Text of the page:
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Build muscle with push-ups

Push-ups are always one of those exercises that come to mind when we mention chest muscle training. Considered one of the best bodyweight exercises, push-ups actually recruit almost every muscle in the body: the pecs, back, triceps, shoulders, and biceps, not to mention the abs, quadriceps, and even the glutes. In this article, we offer you a complete point on This Exercise That Can Literally Transform Your Physique if done well.


How to do push-ups

Many consider push-ups to be one of the best upper body exercises. It is indeed a basic movement that features in all strength and conditioning programs, and probably one of the most commonly performed exercises in the history of physical culture. Push-ups are not only an upper body exercise, but also a basic plank-like movement. In addition to teaching how to properly perform the bench press-like push-up execution, push-ups also incorporate the principles of stable core positioning. Indeed, the fixed position facilitates balance and allows beginners to practice in complete safety, by removing the instability variable on the shoulder joint.

The targeted muscles

Your upper body muscles do most of the work when performing push-ups.

These muscles are:

  • The pectorals
  • Shoulders
  • The muscles of the upper and middle back, including the latissimus dorsi
  • The rhomboids and trapezius
  • biceps
  • The triceps
  • The serratus anterior muscle, which sits on the side of the chest below the biceps
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However, push-ups engage many other muscles to keep the body in a rigid, plank-like position.

These muscles can include:

  • The muscles of the lower back (lumbar)
  • The abdominal or core muscles
  • The gluteal muscles
  • Leg muscles: hamstrings, quadriceps and calves


Increase the difficulty of push-ups

You have mastered traditional push-ups but you want even more? These variations will allow you to continue to progress while recruiting new muscles and new physical abilities such as explosiveness.


medicine ball push-ups

Medicine ball push-ups are great for engaging core stabilizer muscles. Interestingly, studies have also found that the fact of doing push-ups on a ball significantly increased the activity of the triceps and pecs compared to normal pumps.

  • Start by placing your hands shoulder-width apart on a ball provided for this purpose, your feet behind you, so that you are in a slightly elevated plank position.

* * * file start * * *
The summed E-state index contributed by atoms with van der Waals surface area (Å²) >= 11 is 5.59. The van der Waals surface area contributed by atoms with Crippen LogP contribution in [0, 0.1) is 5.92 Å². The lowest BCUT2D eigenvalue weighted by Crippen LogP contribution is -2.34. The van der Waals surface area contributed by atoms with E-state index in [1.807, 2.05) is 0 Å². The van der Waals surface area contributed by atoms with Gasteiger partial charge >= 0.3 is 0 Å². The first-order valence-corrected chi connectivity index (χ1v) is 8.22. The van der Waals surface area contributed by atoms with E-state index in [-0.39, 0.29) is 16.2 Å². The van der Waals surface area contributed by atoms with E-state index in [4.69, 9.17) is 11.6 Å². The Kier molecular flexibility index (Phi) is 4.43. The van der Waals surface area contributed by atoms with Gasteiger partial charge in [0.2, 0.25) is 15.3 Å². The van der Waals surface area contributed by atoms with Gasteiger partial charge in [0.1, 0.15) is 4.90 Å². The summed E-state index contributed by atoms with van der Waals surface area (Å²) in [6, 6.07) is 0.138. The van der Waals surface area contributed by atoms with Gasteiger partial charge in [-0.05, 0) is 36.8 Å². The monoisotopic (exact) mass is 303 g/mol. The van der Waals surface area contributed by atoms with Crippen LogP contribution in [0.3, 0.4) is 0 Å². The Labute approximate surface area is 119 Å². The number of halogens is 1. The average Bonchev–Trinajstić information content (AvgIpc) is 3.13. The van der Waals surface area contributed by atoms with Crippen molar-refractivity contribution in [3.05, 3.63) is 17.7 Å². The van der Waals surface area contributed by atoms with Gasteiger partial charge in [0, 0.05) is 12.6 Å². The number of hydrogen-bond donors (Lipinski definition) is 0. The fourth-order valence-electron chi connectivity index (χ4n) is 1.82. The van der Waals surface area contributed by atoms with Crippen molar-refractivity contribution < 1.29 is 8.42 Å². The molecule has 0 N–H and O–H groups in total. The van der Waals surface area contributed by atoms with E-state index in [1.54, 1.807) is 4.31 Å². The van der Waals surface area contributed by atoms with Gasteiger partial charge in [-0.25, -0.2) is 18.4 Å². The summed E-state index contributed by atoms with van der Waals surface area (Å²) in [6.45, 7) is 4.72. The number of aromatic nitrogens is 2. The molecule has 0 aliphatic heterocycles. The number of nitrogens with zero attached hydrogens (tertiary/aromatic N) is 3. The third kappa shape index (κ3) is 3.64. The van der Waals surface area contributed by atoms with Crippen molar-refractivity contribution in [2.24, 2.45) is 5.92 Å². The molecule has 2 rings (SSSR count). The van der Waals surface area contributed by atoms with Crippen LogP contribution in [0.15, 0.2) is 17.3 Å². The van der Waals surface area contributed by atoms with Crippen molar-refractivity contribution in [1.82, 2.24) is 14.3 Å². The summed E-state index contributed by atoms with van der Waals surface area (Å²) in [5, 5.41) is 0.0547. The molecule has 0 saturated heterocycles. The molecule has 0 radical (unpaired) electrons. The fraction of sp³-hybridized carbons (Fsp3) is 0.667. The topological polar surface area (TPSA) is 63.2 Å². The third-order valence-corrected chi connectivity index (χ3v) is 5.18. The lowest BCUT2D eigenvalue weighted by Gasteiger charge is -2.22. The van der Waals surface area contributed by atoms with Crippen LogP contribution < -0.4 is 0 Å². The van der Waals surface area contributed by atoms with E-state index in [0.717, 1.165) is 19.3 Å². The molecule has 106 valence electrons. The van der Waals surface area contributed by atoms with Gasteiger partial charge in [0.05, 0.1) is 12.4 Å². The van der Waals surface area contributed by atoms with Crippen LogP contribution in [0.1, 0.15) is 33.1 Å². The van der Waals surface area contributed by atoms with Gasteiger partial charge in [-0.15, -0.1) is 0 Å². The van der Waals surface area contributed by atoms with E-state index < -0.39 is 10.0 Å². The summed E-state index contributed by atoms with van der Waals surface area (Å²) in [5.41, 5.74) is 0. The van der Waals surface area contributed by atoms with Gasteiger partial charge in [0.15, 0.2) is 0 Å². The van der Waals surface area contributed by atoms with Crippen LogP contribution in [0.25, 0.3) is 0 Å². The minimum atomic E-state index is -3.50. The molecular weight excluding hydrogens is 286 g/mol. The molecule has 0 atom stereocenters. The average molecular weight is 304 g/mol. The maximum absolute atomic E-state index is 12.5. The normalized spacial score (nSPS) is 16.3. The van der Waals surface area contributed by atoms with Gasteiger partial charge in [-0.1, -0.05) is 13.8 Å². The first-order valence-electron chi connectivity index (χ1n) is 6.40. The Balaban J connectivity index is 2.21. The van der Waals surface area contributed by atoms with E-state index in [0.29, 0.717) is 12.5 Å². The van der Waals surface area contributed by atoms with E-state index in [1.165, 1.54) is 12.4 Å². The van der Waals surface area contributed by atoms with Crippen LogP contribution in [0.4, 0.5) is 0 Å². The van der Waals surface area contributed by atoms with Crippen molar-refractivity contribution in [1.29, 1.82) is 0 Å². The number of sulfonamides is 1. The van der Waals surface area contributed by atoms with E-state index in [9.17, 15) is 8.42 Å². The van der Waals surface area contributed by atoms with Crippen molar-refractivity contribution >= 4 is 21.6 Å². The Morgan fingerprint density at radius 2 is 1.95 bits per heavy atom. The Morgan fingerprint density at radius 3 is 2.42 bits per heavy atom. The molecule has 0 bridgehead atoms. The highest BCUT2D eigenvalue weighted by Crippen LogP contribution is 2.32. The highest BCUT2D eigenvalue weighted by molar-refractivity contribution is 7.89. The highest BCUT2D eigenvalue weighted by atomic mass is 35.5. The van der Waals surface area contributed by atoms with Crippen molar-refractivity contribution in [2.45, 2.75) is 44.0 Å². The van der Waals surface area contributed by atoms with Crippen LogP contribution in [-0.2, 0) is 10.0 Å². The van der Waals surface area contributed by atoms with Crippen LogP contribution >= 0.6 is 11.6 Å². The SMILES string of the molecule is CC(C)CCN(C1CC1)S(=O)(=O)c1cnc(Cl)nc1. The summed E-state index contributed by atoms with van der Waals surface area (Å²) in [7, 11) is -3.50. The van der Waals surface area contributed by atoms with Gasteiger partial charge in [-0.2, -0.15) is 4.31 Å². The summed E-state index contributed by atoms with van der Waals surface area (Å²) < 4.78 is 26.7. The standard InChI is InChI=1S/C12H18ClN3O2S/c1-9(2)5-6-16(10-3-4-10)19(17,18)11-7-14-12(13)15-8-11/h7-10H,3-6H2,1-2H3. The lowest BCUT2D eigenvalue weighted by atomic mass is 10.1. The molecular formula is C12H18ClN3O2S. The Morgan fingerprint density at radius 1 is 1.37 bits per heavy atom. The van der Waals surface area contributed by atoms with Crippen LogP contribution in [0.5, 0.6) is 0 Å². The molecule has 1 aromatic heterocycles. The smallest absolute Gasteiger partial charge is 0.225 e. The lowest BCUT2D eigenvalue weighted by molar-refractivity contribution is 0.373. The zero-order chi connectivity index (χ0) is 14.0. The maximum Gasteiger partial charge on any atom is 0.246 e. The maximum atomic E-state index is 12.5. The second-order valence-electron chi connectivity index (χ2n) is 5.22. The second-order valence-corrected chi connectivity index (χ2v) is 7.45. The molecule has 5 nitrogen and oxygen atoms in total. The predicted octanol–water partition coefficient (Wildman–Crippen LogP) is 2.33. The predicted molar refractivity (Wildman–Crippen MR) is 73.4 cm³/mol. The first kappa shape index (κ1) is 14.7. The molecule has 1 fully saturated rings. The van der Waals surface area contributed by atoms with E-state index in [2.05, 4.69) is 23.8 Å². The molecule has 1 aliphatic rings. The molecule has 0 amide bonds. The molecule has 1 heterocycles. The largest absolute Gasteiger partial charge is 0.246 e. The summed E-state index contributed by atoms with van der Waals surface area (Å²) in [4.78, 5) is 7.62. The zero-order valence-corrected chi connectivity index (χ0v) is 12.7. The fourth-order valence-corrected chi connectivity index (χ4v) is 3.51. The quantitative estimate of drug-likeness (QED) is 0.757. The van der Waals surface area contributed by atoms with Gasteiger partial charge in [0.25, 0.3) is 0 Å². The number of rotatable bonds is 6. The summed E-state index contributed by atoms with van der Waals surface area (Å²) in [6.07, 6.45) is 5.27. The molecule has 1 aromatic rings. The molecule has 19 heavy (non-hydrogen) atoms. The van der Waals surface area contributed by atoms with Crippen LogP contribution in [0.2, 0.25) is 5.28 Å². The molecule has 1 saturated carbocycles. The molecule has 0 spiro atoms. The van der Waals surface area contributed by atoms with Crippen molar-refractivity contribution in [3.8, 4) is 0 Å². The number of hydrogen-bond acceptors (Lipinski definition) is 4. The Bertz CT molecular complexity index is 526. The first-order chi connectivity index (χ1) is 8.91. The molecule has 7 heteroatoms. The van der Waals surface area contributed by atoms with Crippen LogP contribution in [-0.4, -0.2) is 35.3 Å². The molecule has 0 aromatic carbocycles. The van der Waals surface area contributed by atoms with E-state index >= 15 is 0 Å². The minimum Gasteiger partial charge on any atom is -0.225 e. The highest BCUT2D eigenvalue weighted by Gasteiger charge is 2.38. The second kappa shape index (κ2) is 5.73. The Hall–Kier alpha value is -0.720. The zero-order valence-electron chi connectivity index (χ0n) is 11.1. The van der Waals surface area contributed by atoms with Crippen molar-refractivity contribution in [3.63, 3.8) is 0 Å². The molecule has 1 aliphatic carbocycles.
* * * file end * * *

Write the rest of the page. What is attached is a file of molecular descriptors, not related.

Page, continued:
• Avoiding slouching or squirming, flex your arms until your chest touches the ball, then push up, keeping your elbows inside.


Tight push-ups

Tight pushups follow the same stroke as standard pushups. However, keeping the arms tight targets the triceps and also requires more core stabilization.

  • Start in a plank position with your hands close together (about 20cm).

  • Keeping your body straight and sheathed, lower yourself until your chest is just touching the floor (keeping your elbows tucked in!).


Diamond pumps

Diamond pushups are also excellent for targeting triceps muscles.

  • In a plank position, with the body in a straight line, place the hands together in a diamond shape under the pecs. Thumbs should touch.

  • Lower yourself slowly, keeping your elbows inside.

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The declined push-ups

To make declined push-ups, place your feet on a prop like a ball or bench to maximize the depth and declination of your push-ups. As you get stronger you can increase the incline.

  • Start in a plank position with your feet resting on a medicine ball, bench, or other support.

  • Lower your chest to the floor, maintaining proper push-up form, then return to your starting position and repeat.


Slammed push-ups

Slammed pushups offer the challenge to add explosive plyometric movement to your exercise. Start in a plank position and do a full pushup, but instead of just pushing back and extending your arms, use all of your upper body strength to deliver an effort explosive enough to clap your hands.


body weight training

What if push-ups could assess your heart health?

How to do one arm push ups?

How to get stronger at pull-ups?


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